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How would you handle it if you and your spouse disagreed with your children's religious upbringing?

My husband and I had an interesting discussion today.  Or rather. . . the beginning of an interesting discussion, because we have so more to talk about.  The subject is far from closed.

It started when I was getting ready to leave for work.  My neighbor's children saw me and called to me.  I waved and told them to have a wonderful day and that I was off to work.  Then the older daughter--she's six--called out to me that she has gotten my younger daughter (she's seven and has autism) to "accept Jesus Christ as her Lord and Savior".  She then told me that her brother has convinced my daughter to say a prayer to "God" every night before she goes to bed.

I approached the fence and told them that I know they are very excited to share their faith, but that it is up to me to teach my children about religion.  I told them that my daughter loves to play with them, though, and maybe they'll be able to play later in the afternoon when we all get home from school and work.  I wished them a nice day again, and got in my car to head to work.  I call myself Agnostic, but I lean more toward Atheism.

My husband called me on my cell phone to tell me that our neighbor called and apologized profusely for what her children had said and done.  He told me that he assured her that they had done nothing wrong, and that he had been meaning to start going to church himself soon, and to take our older daughter with him.

Here's the problem.  We were both raised in Christian households--his Southern Baptist, mine Lutheran.  When we got married, though, neither of us was religious.  We both felt that Christianity was not the right path for either of us and didn't believe in the concept of deities.  He did like to celebrate Pagan holidays, and I joined him in those, but I really had no religious affiliation.  I think he liked the Pagan holidays because they tied in well with his Irish roots, but I didn't think he felt any more about any religion than that.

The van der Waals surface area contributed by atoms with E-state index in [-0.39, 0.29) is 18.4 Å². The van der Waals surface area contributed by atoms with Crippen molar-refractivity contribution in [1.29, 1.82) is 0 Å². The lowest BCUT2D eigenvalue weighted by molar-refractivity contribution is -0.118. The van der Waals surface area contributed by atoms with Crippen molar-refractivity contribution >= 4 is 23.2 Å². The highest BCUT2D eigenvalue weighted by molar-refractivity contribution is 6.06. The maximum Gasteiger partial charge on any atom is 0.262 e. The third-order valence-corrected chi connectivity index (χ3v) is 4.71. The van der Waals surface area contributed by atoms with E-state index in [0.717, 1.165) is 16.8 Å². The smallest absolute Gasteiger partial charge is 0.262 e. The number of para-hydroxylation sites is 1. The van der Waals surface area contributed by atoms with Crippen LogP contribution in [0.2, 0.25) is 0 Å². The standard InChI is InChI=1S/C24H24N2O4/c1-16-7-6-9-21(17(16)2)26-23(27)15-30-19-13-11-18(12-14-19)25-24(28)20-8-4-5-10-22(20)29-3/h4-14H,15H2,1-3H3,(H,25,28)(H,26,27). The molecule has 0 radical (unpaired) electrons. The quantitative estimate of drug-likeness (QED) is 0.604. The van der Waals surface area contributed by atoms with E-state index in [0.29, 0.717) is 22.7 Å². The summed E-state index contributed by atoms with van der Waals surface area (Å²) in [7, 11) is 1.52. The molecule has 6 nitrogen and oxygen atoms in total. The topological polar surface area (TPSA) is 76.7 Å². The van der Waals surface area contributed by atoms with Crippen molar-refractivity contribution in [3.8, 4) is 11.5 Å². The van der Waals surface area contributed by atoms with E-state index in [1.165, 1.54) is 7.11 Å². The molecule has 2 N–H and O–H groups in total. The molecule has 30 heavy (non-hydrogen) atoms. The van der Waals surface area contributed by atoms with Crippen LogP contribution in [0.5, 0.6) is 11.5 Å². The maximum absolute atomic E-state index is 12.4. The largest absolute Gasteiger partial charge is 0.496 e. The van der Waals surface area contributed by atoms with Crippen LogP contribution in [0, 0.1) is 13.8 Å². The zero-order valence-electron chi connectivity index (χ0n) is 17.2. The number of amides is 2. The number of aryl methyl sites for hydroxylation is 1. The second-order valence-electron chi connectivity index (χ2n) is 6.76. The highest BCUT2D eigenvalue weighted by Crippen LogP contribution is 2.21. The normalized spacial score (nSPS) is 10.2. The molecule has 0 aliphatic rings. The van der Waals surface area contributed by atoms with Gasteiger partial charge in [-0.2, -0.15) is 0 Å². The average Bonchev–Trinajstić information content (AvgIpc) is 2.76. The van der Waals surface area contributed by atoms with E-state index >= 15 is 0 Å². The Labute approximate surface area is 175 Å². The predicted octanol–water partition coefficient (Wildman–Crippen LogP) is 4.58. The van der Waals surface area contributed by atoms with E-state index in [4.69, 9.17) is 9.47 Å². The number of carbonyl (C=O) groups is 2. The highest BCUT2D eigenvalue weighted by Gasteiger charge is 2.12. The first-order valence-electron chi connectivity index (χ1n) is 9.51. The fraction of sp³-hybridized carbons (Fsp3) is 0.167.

Now, however, he has reversed his position, and wants to take my older daughter to church with him.  He's not worried about our younger daughter because he is convinced that children with learning or cognitive disorders have an automatic place in "Heaven".  I didn't realize that he believed in things like Heaven and Hell.  It's like I'm married to a stranger, and it worries me.

My older daughter has no interest in going to church, and I really don't want her to go, but I'm not sure I have any more right to prevent my husband from encouraging her to believe in something that I find nonsensical, than he has to tell me not to share my thoughts on religion.  I thought that she should make the decision about her spirituality and religious beliefs when she is older and beyond the influence of childhood fantasies.  He says that it's not fair to give her only one viewpoint if we expect her to be able to make a choice for herself.

I think, if we are to do her the service of exposing her to different beliefs, then why stop at two?  Why stop at his and mine?  If we are going to make her go to church, then she should attend services at different Christian denominations, a Jewish Synagogue, a Mosque, a Unitarian Universalist church, and any other place of worship that's available to us, so that she can really experience the ceremonies and beliefs of all religions that she possibly can.  If she now, at age ten, must be on a spiritual path to finding a faith, then let's give her the full menu.  Or better yet, let her look into these herself when she is older and isn't worried about pleasing her parents.

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Asked by jsbenkert at 7:52 PM on Mar. 1, 2011 in Religious Debate

Level 37 (89,331 Credits)
Answers (35)
  • I really don't know what to tell you! I think at this point, you may have to allow your children to choose for themselves.

    I'm not trying to be rude at all, but religion seems to be skipped over a lot of the time when people are planning marriage, unless they are from the same church. I just wish more people would discuss it thoroughly before they have children and plan a life with someone.

    Answer by Musicmom80 at 7:55 PM on Mar. 1, 2011

  • Oh wow, that's quite a shock to the system you got there.... Honestly, I don't know HOW I'd handle it if my husband all of a sudden decided he was going to go to church. I honestly don't know if I could live with that, especially not with our children involved. And I absolutely agree with you that if he's going to expose them to one religion, they should be exposed to all, so they can make up their own minds. At age 10, I really do believe your daughter should have a say in whether or not she wants to go. It's one thing for him to rediscover religion, but that doesn't mean he should get to force it on your daughter, too...